Traveling immerses us in the world, but sometimes in the less eventful moments in between destinations, we just need to escape. “The Layover” is a weekly roundup of books, music, podcasts, and other forms of entertainment brought to you by your favorite world travelers.
This week, we reached out to Marta Przewozna of In Search of Umami. Marta and her partner, JD, have been on the road since February 2015, traveling all over the world, from Poland and Panama to Singapore and Spain. Today, she discusses the entertainment she turns to during travel’s quieter moments.
“Somos Dos” by Bomba Estereo
Music is the best souvenir from any journey. It weighs nothing, but it transmits emotions and memories like nothing else can.
I still remember crowds of salsa dancers in Cali, Colombia. It seemed as though there was not a single person in Colombia who couldn’t dance. It’s like they have rhythm and music in their blood. And they all love Bomba Estereo — it’s their biggest source of pride (yes, even bigger than Shakira). One of the band’s songs, “Somos Dos,” was playing everywhere when my partner and I explored Colombia. We listened to it every day.
Whenever I miss the smell of the ocean, coffee, and the warmest people on earth, I play it and it takes me right back. It puts a smile on my face and brings rhythm to my hips. It’s impossible to sit still while listening to this one.
“Geisha: A Life” by Mineko Iwasaki
I always enjoy picking up books related to my current country or next destination.
“Geisha: A Life” was the perfect choice for Japan. Written by Mineko Iwasaki as a response to “Memoirs of a Geisha,” the book highlights Iwasaki’s life as one of the most famous geishas Japan has ever known. It’s easy to read (not so easy to put down), and also explains so much about complicated Japanese culture and the misrepresentations in the famous novel and film adaptation. It provides a tiny peek into one of the most secret societies on earth.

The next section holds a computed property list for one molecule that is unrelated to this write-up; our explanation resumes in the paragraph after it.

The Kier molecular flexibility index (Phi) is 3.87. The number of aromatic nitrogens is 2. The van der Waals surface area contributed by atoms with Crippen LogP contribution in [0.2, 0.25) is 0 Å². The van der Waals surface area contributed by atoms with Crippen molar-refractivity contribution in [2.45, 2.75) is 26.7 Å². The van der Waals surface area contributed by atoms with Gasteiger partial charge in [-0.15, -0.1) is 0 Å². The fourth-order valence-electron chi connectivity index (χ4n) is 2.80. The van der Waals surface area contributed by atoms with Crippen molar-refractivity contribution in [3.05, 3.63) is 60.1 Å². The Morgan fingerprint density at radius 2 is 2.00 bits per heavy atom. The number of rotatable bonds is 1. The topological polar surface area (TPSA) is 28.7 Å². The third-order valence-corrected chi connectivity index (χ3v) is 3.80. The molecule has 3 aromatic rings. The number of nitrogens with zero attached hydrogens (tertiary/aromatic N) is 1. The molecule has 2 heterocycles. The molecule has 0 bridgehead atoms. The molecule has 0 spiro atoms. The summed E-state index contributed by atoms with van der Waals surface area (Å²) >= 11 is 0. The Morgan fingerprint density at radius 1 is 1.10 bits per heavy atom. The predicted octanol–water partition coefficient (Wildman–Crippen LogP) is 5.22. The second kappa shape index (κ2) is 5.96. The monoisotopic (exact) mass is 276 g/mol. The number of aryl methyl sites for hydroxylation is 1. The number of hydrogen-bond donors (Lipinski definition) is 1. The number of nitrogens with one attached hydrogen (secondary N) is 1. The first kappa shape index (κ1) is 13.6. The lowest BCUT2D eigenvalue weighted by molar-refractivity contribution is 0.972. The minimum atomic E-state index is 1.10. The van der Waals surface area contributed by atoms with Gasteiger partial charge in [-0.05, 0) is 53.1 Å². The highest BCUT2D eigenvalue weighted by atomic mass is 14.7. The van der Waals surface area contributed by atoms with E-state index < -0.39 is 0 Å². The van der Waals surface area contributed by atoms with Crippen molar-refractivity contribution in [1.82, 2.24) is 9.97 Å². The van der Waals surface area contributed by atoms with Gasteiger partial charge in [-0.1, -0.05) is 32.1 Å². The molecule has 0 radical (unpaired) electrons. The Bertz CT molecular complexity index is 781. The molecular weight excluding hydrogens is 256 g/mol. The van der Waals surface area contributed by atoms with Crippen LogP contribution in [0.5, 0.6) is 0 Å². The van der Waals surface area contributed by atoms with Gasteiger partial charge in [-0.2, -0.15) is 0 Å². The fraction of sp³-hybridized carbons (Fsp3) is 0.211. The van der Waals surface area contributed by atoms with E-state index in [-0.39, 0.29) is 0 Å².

This book initiated my fascination with both the modern and the traditional side of Japan, and I still remember reading it in Kyoto under the blossoming plum trees, thinking about how glad I was to be there.
“Seven Years in Tibet” was one of the first travel books I read and one of the first travel movies I watched. It changed my life. I was fascinated by how, even nowadays, there exist places on this planet where foreigners are still scarce and cultures and customs can still be discovered.
Heinrich Harrer spent seven years in Tibet by accident. A mountaineer escaping a British internment camp in India managed to write a mesmerizing story of Tibet as seen by a foreigner in the last years before the country changed forever. He even taught the current Dalai Lama. This book is proof that life writes the best scenes. I always go back to it in order to relive my childhood dream of discovering a completely foreign land.
I couldn’t handle the long waiting times for buses and boats in South America. There was no book or conversation that could calm me down and distract me from looking at the clock. But it was there that I discovered crochet. I’d always wanted to try it, but never took the time to learn. I decided to check out few simple stitches from YouTube and immediately started a “big blanket” project, consisting of all those tiny squares. It worked like a charm — I could wait for buses for hours without any stress. I even met a lot of people that came up to me because they were intrigued by my new found hobby.